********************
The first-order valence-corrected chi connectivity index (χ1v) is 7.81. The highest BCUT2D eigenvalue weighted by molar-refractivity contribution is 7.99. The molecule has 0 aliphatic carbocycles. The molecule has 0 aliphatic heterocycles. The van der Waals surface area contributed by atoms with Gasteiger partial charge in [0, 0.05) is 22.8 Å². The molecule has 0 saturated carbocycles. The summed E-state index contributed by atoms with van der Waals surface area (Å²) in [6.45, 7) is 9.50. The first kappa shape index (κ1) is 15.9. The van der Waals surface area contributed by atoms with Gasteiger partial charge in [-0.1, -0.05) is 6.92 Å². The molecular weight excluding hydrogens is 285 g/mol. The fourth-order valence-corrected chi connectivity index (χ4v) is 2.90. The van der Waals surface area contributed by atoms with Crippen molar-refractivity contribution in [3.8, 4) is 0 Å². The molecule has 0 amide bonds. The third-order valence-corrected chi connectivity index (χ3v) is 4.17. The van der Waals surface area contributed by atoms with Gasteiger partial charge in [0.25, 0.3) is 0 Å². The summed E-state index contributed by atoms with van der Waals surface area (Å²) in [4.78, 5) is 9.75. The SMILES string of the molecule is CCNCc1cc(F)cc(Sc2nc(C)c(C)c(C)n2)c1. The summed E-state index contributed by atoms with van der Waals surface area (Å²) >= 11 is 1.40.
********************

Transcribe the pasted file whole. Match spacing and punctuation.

The first-order valence-corrected chi connectivity index (χ1v) is 7.81. The highest BCUT2D eigenvalue weighted by molar-refractivity contribution is 7.99. The molecule has 0 aliphatic carbocycles. The molecule has 0 aliphatic heterocycles. The van der Waals surface area contributed by atoms with Gasteiger partial charge in [0, 0.05) is 22.8 Å². The molecule has 0 saturated carbocycles. The summed E-state index contributed by atoms with van der Waals surface area (Å²) in [6.45, 7) is 9.50. The first kappa shape index (κ1) is 15.9. The van der Waals surface area contributed by atoms with Gasteiger partial charge in [-0.1, -0.05) is 6.92 Å². The molecular weight excluding hydrogens is 285 g/mol. The fourth-order valence-corrected chi connectivity index (χ4v) is 2.90. The van der Waals surface area contributed by atoms with Crippen molar-refractivity contribution in [3.8, 4) is 0 Å². The molecule has 0 amide bonds. The third-order valence-corrected chi connectivity index (χ3v) is 4.17. The van der Waals surface area contributed by atoms with Gasteiger partial charge in [0.25, 0.3) is 0 Å². The summed E-state index contributed by atoms with van der Waals surface area (Å²) in [4.78, 5) is 9.75. The SMILES string of the molecule is CCNCc1cc(F)cc(Sc2nc(C)c(C)c(C)n2)c1. The summed E-state index contributed by atoms with van der Waals surface area (Å²) >= 11 is 1.40.